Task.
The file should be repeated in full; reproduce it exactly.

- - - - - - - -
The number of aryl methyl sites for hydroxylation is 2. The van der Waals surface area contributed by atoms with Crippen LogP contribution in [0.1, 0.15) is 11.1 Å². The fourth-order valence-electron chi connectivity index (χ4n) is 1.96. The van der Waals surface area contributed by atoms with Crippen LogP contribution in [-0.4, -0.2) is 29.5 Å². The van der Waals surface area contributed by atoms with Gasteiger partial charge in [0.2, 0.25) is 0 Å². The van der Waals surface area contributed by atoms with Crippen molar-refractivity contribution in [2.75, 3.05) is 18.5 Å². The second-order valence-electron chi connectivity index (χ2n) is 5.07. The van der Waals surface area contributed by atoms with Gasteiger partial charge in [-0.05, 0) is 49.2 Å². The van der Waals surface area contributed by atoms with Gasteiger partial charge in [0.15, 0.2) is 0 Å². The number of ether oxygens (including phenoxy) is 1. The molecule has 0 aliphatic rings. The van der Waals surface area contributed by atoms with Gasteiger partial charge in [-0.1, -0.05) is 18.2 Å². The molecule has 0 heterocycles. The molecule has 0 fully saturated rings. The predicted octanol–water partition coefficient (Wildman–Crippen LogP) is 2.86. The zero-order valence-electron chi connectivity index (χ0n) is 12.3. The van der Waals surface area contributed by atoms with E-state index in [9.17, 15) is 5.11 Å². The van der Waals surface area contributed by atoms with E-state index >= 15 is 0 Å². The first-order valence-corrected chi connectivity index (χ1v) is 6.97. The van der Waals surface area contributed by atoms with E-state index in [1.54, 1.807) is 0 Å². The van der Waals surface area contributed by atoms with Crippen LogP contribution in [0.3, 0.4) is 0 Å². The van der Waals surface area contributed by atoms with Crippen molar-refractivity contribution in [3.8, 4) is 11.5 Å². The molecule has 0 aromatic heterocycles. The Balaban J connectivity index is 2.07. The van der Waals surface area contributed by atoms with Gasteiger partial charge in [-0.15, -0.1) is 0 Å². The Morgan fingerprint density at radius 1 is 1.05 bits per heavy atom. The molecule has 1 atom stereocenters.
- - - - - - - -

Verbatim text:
The number of aryl methyl sites for hydroxylation is 2. The van der Waals surface area contributed by atoms with Crippen LogP contribution in [0.1, 0.15) is 11.1 Å². The fourth-order valence-electron chi connectivity index (χ4n) is 1.96. The van der Waals surface area contributed by atoms with Crippen LogP contribution in [-0.4, -0.2) is 29.5 Å². The van der Waals surface area contributed by atoms with Gasteiger partial charge in [0.2, 0.25) is 0 Å². The van der Waals surface area contributed by atoms with Crippen molar-refractivity contribution in [2.75, 3.05) is 18.5 Å². The second-order valence-electron chi connectivity index (χ2n) is 5.07. The van der Waals surface area contributed by atoms with Gasteiger partial charge in [-0.05, 0) is 49.2 Å². The van der Waals surface area contributed by atoms with Gasteiger partial charge in [0.15, 0.2) is 0 Å². The number of ether oxygens (including phenoxy) is 1. The molecule has 0 aliphatic rings. The van der Waals surface area contributed by atoms with Gasteiger partial charge in [-0.1, -0.05) is 18.2 Å². The molecule has 0 heterocycles. The molecule has 0 fully saturated rings. The predicted octanol–water partition coefficient (Wildman–Crippen LogP) is 2.86. The zero-order valence-electron chi connectivity index (χ0n) is 12.3. The van der Waals surface area contributed by atoms with E-state index in [9.17, 15) is 5.11 Å². The van der Waals surface area contributed by atoms with E-state index >= 15 is 0 Å². The first-order valence-corrected chi connectivity index (χ1v) is 6.97. The van der Waals surface area contributed by atoms with E-state index in [1.54, 1.807) is 0 Å². The van der Waals surface area contributed by atoms with Crippen LogP contribution in [0.3, 0.4) is 0 Å². The van der Waals surface area contributed by atoms with Crippen molar-refractivity contribution in [3.8, 4) is 11.5 Å². The molecule has 0 aromatic heterocycles. The Balaban J connectivity index is 2.07. The van der Waals surface area contributed by atoms with Gasteiger partial charge in [-0.15, -0.1) is 0 Å². The Morgan fingerprint density at radius 1 is 1.05 bits per heavy atom. The molecule has 1 atom stereocenters.